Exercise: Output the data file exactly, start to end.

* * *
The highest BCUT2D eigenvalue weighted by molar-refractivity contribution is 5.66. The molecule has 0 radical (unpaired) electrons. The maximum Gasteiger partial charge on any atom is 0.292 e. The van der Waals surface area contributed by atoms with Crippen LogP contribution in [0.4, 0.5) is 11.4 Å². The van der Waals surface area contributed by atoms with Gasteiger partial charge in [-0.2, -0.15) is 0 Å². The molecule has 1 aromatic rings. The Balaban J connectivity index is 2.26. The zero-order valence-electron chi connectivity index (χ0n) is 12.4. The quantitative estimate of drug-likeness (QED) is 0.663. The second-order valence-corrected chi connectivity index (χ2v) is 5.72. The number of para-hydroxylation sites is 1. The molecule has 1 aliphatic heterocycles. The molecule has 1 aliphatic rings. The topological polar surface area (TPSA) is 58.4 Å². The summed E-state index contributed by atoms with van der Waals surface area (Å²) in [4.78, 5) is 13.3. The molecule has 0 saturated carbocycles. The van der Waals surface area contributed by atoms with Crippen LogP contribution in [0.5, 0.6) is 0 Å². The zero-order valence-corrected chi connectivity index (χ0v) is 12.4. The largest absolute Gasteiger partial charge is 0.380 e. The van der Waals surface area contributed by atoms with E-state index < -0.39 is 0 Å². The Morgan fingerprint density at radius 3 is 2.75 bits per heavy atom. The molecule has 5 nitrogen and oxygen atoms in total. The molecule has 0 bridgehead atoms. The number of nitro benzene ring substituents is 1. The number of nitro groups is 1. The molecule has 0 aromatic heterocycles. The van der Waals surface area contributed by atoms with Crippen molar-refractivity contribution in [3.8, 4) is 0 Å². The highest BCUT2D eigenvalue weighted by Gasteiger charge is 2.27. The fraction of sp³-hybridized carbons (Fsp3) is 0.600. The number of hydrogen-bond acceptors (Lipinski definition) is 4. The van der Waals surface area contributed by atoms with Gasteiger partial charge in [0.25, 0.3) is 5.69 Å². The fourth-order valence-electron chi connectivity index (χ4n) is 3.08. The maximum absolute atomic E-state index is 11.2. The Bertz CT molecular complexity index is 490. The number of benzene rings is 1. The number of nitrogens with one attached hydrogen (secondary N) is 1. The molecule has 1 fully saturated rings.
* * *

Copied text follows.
The highest BCUT2D eigenvalue weighted by molar-refractivity contribution is 5.66. The molecule has 0 radical (unpaired) electrons. The maximum Gasteiger partial charge on any atom is 0.292 e. The van der Waals surface area contributed by atoms with Crippen LogP contribution in [0.4, 0.5) is 11.4 Å². The van der Waals surface area contributed by atoms with Gasteiger partial charge in [-0.2, -0.15) is 0 Å². The molecule has 1 aromatic rings. The Balaban J connectivity index is 2.26. The zero-order valence-electron chi connectivity index (χ0n) is 12.4. The quantitative estimate of drug-likeness (QED) is 0.663. The second-order valence-corrected chi connectivity index (χ2v) is 5.72. The number of para-hydroxylation sites is 1. The molecule has 1 aliphatic heterocycles. The molecule has 1 aliphatic rings. The topological polar surface area (TPSA) is 58.4 Å². The summed E-state index contributed by atoms with van der Waals surface area (Å²) in [4.78, 5) is 13.3. The molecule has 0 saturated carbocycles. The van der Waals surface area contributed by atoms with Crippen LogP contribution in [0.5, 0.6) is 0 Å². The zero-order valence-corrected chi connectivity index (χ0v) is 12.4. The largest absolute Gasteiger partial charge is 0.380 e. The van der Waals surface area contributed by atoms with E-state index < -0.39 is 0 Å². The Morgan fingerprint density at radius 3 is 2.75 bits per heavy atom. The molecule has 5 nitrogen and oxygen atoms in total. The molecule has 0 bridgehead atoms. The number of nitro benzene ring substituents is 1. The number of nitro groups is 1. The molecule has 0 aromatic heterocycles. The van der Waals surface area contributed by atoms with Crippen molar-refractivity contribution in [3.8, 4) is 0 Å². The highest BCUT2D eigenvalue weighted by Gasteiger charge is 2.27. The fraction of sp³-hybridized carbons (Fsp3) is 0.600. The number of hydrogen-bond acceptors (Lipinski definition) is 4. The van der Waals surface area contributed by atoms with Gasteiger partial charge in [0.25, 0.3) is 5.69 Å². The fourth-order valence-electron chi connectivity index (χ4n) is 3.08. The maximum absolute atomic E-state index is 11.2. The Bertz CT molecular complexity index is 490. The number of benzene rings is 1. The number of nitrogens with one attached hydrogen (secondary N) is 1. The molecule has 1 fully saturated rings.